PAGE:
“There were thousands of ships in that invasion. We sailed out of South Hampton with 1,000 soldiers aboard our liberty ship,” he said. “British Spitfire (fighters) were flying cover for us on the trip across the English Channel. When we reached the French coast, we dropped boarding nets over the side of our ship, and the soldiers went down the side into landing crafts and headed for shore.”
Baumer made 10 complete trips across the North Atlantic to Europe and back to New York City. Four of those voyages were aboard the captured Italian liner that by that time had undergone a second metamorphosis from a troopship to a hospital ship called the USS Francis Slage, named after the first American nurse killed in World War II.
“We took wounded troops from the Battle of the Bulge from England back to the USA. I was assigned to the gangplank when the injured soldiers first came aboard,” he said. “They brought all of these soldiers aboard with one arm off or one leg off. Or in some cases they could have both their arms and legs off.
“Some of them were blind and others were shell-shocked. Some of the violent shell-shocked soldiers they led aboard ship with a noose around their necks on a long pole. That way, if they got violent they could restrain them.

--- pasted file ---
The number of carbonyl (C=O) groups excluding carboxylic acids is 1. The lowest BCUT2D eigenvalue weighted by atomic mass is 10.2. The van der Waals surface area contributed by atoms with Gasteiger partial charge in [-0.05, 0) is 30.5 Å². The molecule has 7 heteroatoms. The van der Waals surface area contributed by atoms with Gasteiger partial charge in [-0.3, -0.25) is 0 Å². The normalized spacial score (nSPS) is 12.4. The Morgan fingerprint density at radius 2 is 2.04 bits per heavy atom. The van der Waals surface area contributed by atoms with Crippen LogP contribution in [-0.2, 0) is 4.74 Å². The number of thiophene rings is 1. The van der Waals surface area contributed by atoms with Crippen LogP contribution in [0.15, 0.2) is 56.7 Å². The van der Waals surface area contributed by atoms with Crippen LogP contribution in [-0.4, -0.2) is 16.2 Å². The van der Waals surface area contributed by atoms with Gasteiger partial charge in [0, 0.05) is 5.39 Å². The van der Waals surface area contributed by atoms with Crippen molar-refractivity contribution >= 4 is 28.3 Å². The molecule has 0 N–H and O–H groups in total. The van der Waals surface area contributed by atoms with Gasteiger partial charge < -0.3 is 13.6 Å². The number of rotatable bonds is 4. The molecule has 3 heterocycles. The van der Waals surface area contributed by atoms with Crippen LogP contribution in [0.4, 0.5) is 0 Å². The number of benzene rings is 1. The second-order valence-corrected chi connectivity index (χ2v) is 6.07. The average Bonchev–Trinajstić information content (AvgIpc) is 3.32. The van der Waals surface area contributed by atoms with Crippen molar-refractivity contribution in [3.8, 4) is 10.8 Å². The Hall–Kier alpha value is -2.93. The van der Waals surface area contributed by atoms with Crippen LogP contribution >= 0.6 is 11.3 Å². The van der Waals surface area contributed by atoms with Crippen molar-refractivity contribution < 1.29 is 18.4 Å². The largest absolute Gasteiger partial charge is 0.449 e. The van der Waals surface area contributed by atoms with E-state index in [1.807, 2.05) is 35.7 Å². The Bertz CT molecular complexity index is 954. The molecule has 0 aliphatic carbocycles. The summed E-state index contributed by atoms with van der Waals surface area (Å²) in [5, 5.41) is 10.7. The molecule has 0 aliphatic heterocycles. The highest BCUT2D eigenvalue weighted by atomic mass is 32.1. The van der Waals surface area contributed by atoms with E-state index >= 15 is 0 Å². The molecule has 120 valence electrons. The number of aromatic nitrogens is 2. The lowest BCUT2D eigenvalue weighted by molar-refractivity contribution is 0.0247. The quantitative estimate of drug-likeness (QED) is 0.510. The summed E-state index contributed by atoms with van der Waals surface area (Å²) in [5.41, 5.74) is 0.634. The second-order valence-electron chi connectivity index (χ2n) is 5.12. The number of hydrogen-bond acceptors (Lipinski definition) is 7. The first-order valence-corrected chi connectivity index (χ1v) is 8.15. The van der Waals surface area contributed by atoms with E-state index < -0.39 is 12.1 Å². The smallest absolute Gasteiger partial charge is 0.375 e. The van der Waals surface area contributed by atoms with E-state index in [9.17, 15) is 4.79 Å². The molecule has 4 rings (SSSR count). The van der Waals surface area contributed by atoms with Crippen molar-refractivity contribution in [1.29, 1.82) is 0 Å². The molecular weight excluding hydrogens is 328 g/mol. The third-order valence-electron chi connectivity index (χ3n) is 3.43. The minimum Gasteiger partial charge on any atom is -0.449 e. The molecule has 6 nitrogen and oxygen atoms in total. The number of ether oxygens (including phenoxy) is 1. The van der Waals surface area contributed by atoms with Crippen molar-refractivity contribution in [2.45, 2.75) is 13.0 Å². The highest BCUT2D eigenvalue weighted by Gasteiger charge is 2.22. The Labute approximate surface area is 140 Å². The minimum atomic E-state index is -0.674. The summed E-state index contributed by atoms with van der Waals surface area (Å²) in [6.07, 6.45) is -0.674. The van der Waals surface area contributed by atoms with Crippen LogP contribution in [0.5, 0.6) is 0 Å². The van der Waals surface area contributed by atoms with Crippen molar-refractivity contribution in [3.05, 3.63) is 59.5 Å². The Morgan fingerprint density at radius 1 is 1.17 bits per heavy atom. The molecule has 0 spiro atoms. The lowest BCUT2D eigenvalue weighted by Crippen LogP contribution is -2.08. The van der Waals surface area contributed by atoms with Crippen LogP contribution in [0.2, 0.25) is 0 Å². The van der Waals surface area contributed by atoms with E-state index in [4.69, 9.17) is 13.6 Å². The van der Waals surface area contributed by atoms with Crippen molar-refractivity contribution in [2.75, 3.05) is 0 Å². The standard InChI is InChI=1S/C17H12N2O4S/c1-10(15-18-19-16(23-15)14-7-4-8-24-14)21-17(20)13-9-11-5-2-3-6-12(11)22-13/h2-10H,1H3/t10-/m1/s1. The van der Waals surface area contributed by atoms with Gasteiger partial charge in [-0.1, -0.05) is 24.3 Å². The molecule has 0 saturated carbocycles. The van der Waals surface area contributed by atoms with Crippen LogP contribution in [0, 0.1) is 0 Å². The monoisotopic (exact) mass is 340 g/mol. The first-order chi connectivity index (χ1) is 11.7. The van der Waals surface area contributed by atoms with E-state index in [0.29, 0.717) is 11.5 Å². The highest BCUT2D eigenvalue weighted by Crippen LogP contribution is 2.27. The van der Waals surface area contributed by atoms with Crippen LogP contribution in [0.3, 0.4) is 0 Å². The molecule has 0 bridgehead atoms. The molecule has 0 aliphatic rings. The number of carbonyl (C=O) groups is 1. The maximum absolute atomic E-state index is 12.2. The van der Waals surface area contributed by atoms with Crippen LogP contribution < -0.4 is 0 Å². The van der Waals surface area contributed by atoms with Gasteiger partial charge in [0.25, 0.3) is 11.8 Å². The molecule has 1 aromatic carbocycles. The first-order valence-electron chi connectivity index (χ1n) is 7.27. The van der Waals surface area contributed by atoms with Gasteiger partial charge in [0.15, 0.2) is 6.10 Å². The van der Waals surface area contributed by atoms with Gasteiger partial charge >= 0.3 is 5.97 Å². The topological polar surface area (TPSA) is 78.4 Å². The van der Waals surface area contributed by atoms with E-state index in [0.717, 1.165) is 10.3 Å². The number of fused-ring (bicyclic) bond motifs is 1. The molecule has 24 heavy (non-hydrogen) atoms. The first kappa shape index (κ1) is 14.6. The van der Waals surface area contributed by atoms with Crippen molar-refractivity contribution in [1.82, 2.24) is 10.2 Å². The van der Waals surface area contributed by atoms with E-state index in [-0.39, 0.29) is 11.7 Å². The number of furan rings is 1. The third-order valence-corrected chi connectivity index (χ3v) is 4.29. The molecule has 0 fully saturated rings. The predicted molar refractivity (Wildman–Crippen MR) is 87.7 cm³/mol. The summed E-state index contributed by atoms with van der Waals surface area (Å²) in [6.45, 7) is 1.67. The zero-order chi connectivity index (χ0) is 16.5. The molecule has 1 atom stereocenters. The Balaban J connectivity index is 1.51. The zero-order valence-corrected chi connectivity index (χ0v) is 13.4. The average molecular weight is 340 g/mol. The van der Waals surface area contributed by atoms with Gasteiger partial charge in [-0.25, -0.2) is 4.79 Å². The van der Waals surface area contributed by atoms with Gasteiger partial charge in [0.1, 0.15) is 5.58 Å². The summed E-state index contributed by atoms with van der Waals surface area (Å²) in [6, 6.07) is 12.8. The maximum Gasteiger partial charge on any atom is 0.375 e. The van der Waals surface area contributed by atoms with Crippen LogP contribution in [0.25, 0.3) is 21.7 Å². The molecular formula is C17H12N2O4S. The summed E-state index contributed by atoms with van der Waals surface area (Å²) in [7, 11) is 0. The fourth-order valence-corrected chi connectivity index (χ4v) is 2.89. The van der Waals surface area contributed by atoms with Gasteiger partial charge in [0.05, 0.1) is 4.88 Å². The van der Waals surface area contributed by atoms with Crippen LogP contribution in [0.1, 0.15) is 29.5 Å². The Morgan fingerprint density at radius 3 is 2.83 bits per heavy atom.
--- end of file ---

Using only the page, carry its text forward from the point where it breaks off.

“When the ship entered New York Harbor, I went up on deck. I could hear a woman saying, ‘Oh yes, we’re coming into port . There’s the Statue of Liberty. Now we’re going under the Brooklyn Bridge. Off in the distance are the big buildings in New York City.’
“I wondered what was going on, so I walked around the ship’s bulkhead to see for myself where the voice came from. There was one of the nurses with eight or 10 young teenage servicemen and they were all blind. She was explaining to them what she saw as the liberty ship came into port .
“I thought to myself, ‘What’s better? To come back blind or lose an arm or leg in the war?’ I decided I’d rather lose an arm or a leg than my sight,” he said. “It was so sad to see these 18 or 19-year-olds who would never see again.”
When the Germans surrendered in May 1945, Baumer was aboard a liberty ship loaded with soldiers in South Hampton when they received word that their convoy would sail for the Pacific Theater of Operations.
On their way to the Pacific, the troop ship had just passed through the Panama Canal when word was received that the Japanese had surrendered.
“I’ll never forget that day. It was my daughter, Carole’s, second birthday,” he said.
Their ship and the rest of the convoy was ordered to return to its home port. In his case it was New York City.
“You talk about a celebration aboard ship. You’ve never heard so much noise with everybody yelling and all the ships’ whistles blowing,” Baumer recalled. “When we arrived back in New York, the party started all over again. Tugboats were squirting water into the air, bands were playing and everything was happening. Anything went.”
U.S. Merchant Marine Anthem
Heave ho, my lads, heave ho
It’s a long, long pull with our hatches full,
fighting the treacherous foe.
Heave ho, my lads, heave ho,
Let the sea roll high or low,
We can cross any ocean, sail any river,
give us the goods, and we’ll deliver.
Damn the submarines,
we are the men of the Merchant Marines .
This story first appeared in the Charlotte Sun newspaper, Port Charlotte, Fla. on Sunday, Dec. 10, 2006 and is republished with permission.